Bandwagon is a persuasive style of writing that is used to convince readers of an argument or make them understand a character’s, or the writer’s, perspective. It can be considered as a type of propaganda and uses various other techniques to bring the reader to an emotional opinion that the writer was searching for.
The word “bandwagon” comes from the saying “jump on the bandwagon” meaning to join in with everyone else—to have the same perceptive. Within novels, and in rhetoric, speakers and writers will try to convince the reader of a particular way of thinking or believing.
This technique is often used in persuasive writing, but it can also appear in fiction and poetry. Sometimes it is used to a specific end, such as advancing a political belief or social policy. While other times it might be used to convince a reader to feel a particular way about a character or event. Additionally, writers demonstrate it within a story with one character convincing others of something.
Examples of Bandwagon in Literature
Example #1 1984 by George Orwell
One of the best contemporary examples of the bandwagon effect in literature comes from George Orwell’s 1984. The novel is based around the terror that the Party strikes into the hearts of its citizens. In this dystopian future, everything is controlled by fear and the knowledge that if one does not conform they’re going to disappear off to a far worse fate.
The party convinces everyone in Oceania that no one can be trusted, aside from the party that is. It is only them to which one should be devoted. One of the best-known examples is the “Two Minute Hate”. This is a period of time in which everyone focuses their hateful, pent up energy on the main enemy of the Party, Goldstein. It becomes an outlet for all that the Party suppresses.
Example #2 Animal Farm by George Orwell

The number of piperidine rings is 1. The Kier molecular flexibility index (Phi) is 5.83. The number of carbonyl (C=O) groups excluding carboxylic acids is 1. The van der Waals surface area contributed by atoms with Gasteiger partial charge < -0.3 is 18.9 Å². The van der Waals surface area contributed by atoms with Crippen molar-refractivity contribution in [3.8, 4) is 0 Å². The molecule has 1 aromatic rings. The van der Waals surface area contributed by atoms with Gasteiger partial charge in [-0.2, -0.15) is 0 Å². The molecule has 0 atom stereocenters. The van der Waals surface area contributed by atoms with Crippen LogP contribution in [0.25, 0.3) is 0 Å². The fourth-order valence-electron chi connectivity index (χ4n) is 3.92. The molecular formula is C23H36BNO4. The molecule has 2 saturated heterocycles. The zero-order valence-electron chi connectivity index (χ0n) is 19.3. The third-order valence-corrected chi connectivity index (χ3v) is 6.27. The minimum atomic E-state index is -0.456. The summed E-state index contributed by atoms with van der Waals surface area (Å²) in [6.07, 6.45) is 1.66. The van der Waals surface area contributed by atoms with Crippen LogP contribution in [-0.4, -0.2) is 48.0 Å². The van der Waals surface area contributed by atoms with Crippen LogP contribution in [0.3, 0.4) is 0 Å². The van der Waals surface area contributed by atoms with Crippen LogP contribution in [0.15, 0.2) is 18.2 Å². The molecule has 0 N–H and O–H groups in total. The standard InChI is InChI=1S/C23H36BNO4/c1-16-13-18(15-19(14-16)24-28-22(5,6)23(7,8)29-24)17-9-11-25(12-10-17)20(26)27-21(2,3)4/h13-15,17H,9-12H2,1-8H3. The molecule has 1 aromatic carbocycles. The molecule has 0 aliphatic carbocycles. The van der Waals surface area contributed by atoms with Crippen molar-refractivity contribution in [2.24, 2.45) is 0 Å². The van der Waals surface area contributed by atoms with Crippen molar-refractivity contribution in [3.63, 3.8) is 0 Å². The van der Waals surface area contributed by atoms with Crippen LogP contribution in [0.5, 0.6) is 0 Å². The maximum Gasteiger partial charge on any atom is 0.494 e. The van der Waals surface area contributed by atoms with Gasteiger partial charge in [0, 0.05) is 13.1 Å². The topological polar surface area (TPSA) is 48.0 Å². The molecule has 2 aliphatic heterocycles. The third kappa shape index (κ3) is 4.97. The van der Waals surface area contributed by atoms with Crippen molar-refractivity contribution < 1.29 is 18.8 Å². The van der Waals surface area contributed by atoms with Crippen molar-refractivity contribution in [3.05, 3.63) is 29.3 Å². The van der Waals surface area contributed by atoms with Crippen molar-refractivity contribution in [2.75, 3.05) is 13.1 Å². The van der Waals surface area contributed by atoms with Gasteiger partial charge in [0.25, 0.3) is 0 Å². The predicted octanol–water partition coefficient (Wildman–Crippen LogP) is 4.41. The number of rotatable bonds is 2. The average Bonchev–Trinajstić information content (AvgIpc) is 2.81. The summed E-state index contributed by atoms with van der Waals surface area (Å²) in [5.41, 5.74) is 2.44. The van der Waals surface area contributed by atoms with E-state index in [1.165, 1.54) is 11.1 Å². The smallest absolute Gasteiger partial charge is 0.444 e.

Second only to 1984, Animal Farm is one of Orwell’s best-known works. It details the uprising of farm animals against their human overseers and the transformation the creatures go through. Led by the pigs, specifically one named Napoleon, the animals rise up. In the end, the pigs become just as bad as the humans were.
Despite knowing that Napoleon is in the wrong on a number of occasions the animals are convinced that this is not the case. He works hard to talk them into continually siding with him. Everyone eventually becomes too scared to do anything against his wishes.
In one particularly noteworthy passage, the animals go along with Napoleon’s version of events because that’s what everyone else is doing. Take a look at these lines from the novel:
The three hens who had been the ringleaders in the attempted rebellion over the eggs now came forward and stated that Snowball had appeared to them in a dream and incited them to disobey Napoleon’s orders. They, too, were slaughtered. Then a goose came forward and confessed to having secreted six ears of corn during the last year’s harvest and eaten them in the night. Then a sheep confessed to having urinated in the drinking pool–urged to do this, so she said, by Snowball […]
These confessions go on and on until there is a “pile of corpses lying before Napoleon’s feet”.
Example #3 To Kill a Mockingbird
A dramatic and incredibly relevant example of the bandwagon effect in literature comes from Harper Lee’s seminal novel To Kill a Mockingbird. This novel was published in 1960 but remains as important today as it was then. It is a classic of American literature widely read in schools throughout the country and the world. The novel deals with the hard issues of rape and racial inequality and discrimination.
The narrator’s father, Atticus Finish, is appointed to defend Tom Robinson. He is a black man who has been accused of raping a white woman. Atticus accepts and does everything he can to prove Tom’s innocence. Despite the evidence being in his favour, the all-white jury convicts Tom of the rape. Here are a few lines from this important section of the novel:
Atticus had used every tool available to free men to save Tom Robinson, but in the secret courts of men’s hearts, Atticus had no case. Tom was a dead man the minute Mayella Ewell opened her mouth and screamed.
The speaker describes briefly and clearly the nature of the case. As well as the impossibility that Tom as ever going to be acquitted. The all-white jury, from the start, had every intention of convicting him. Together, they are subject to their own racism and the bandwagon effect ensures that Tom is convicted.